Talk:Iron(III) chloride

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Good article Iron(III) chloride has been listed as one of the Natural sciences good articles under the good article criteria. If you can improve it further, please do so. If it no longer meets these criteria, you can reassess it.
Article milestones
Date Process Result
December 9, 2005 Good article nominee Listed
December 16, 2006 Good article reassessment Kept
December 10, 2007 Good article reassessment Kept
Current status: Good article
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The article is about the 3 chloride, but one of the production methods listed is;

"Solutions of iron(III) chloride are produced industrially both from iron and from ore, in a closed-loop process.

  1. Dissolving pure iron in a solution of iron(III) chloride
         Fe(s) + 2 FeCl3(aq) → 3 FeCl2(aq)"

Reducing the 3 chloride to the 2. —Preceding unsigned comment added by (talk) 12:49, 4 January 2011 (UTC)

Old talk[edit]

Hi Martin, this is it: as simple as that. Wim van Dorst 20:36, 2005 Apr 9 (UTC)

Hi Wim- does this template go on the talk page, or the article page? Does it apply if we use any of the templates, or just certain ones? Thanks, Walkerma 21:25, 9 Apr 2005 (UTC)

These wikiproject templates go on the talk page. Sofar 'we' have defined only two templates in the wikiproject: the {{chem-stub}} which can be used both in stub articles or on their talk page, and this {{WikiProject Chemistry}} which you see above. Note that on the Chemistry Wikiproject wikipage, I preliminarily defined this one template as applicable to all Chemistry wikiprojects and its sub-wikiprojects, although that can be elaborated if we choose so. Wim van Dorst 22:06, 2005 Apr 9 (UTC).

Thanks! I see I missed the bit about the talk page before (sorry!), but this clarifies it all nicely. Walkerma 22:23, 9 Apr 2005 (UTC)

Whoever did the bulk of the work here did a good job, because this is a nfty report. One suggestion: the article conflates anhydrous and hydrated forms, which can be misleading and even dangerous. They are quite different chemical critters. --Smokefoot 18:29, 12 April 2006 (UTC)

Thanks, I wrote a lot of this. Yes, I know they are very different beasts, just like with SnCl4 and AlCl3. You're doing a nice job on rewriting the page, keep it up! I think it would be hard justifying separate pages for the anhydrous and the hydrate, we need to find a format that works well without conflating. What you see is my attempt, in effect a first attempt, I started from a blank page. Whatever you can come up with to improve on that may be worth discussing, perhaps we can apply an ideas you have to the many other halides that have similar issues. One minor thing, Greenwood & Earnshaw say anhydrous FeCl3 is brown-black; where are you getting the green-black color from? Thanks for your excellent work, Walkerma 19:41, 12 April 2006 (UTC)

Well you did a great job on a species whose applicability I underestimated until reading your article and confirming it in my sources. About the color, I'll recheck, because I did feel uncomfortable with the factoid I found.--Smokefoot 04:21, 13 April 2006 (UTC)

Hey, who'd have thought it - reflected vs transmitted light! You learn something every day! Thanks for digging that up, Smokefoot, now we have an interesting quirky property instead of a boring piece of data! Walkerma 06:03, 14 April 2006 (UTC)

Dear Sirs,

a discussion about the commerciality of "Suppliers" is started here:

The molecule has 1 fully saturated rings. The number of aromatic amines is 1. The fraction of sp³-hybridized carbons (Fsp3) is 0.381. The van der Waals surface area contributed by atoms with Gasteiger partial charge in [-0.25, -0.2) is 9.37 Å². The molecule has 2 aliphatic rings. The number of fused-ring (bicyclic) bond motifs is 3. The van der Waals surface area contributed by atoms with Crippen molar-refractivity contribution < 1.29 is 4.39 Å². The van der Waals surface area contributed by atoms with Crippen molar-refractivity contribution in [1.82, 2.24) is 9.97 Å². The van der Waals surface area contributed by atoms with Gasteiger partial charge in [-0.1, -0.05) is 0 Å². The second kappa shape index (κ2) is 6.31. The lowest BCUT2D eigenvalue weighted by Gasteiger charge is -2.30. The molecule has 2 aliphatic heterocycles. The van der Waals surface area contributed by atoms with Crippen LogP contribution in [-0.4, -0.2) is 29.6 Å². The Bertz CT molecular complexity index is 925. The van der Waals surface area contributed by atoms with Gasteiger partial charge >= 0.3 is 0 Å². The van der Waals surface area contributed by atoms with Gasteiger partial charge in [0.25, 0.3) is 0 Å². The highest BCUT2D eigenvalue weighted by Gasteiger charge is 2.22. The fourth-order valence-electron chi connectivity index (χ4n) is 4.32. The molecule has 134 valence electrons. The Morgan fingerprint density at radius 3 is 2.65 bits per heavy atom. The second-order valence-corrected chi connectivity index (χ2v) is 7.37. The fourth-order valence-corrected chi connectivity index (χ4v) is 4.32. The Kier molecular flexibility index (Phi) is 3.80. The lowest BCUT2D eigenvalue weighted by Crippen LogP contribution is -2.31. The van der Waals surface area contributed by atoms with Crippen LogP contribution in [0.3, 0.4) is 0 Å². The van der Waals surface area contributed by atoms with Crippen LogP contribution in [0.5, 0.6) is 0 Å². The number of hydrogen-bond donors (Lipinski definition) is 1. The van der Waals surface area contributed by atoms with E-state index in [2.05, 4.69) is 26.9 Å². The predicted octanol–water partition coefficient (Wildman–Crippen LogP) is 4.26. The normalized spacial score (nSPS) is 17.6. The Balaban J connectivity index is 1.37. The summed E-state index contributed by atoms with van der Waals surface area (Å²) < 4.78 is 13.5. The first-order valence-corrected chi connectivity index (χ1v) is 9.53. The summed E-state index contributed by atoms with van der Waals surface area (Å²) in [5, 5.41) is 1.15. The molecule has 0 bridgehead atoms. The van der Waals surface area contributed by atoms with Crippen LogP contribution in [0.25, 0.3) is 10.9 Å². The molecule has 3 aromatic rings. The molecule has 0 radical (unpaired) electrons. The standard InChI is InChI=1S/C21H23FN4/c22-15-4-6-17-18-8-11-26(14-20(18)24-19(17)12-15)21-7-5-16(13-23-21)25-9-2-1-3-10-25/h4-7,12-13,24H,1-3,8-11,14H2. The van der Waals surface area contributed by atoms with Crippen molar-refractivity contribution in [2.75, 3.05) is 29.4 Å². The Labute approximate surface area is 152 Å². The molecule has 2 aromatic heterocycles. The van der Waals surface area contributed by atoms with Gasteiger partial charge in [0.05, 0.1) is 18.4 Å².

My main sorrow is, that these "suppliers" are in front of the literature and external links, making the commercial links seem to be more important than the scientific contents.

Best regards

Can someone confirm if it is possible to use FeCl3 when one whant proof of H2S in a gas and how it would be done. / Martin

Id just like to say thank you to whoever added the little part about using the ferric chloride test to detect for phenols. i need info on this test for my a level coursework and its proved very helpful as there is not much info on this test anywhere else onthe net! Thank you wikipedia!

GA Re-Review and In-line citations[edit]

Members of the Wikipedia:WikiProject Good articles are in the process of doing a re-review of current Good Article listings to ensure compliance with the standards of the Good Article Criteria. (Discussion of the changes and re-review can be found here). A significant change to the GA criteria is the mandatory use of some sort of in-line citation (In accordance to WP:CITE) to be used in order for an article to pass the verification and reference criteria. Currently this article does not include in-line citations. It is recommended that the article's editors take a look at the inclusion of in-line citations as well as how the article stacks up against the rest of the Good Article criteria. GA reviewers will give you at least a week's time from the date of this notice to work on the in-line citations before doing a full re-review and deciding if the article still merits being considered a Good Article or would need to be de-listed. If you have any questions, please don't hesitate to contact us on the Good Article project talk page or you may contact me personally. On behalf of the Good Articles Project, I want to thank you for all the time and effort that you have put into working on this article and improving the overall quality of the Wikipedia project. LuciferMorgan 02:24, 16 December 2006 (UTC)

The formula for Iron (III) Chloride[edit]

Just a note for anyone to edit, as I don't know which is right, is the formula for Iron(III) Chloride FeCl3 or Cl3Fe. I'm asking because in the first paragraph it says FeCl3 but in the infobox on the side it says Cl3Fe. Can someone fix this error to which ever one is correct as I do not know the correct formula. ☺EfansayT/C☺ 04:33, 2 July 2007 (UTC)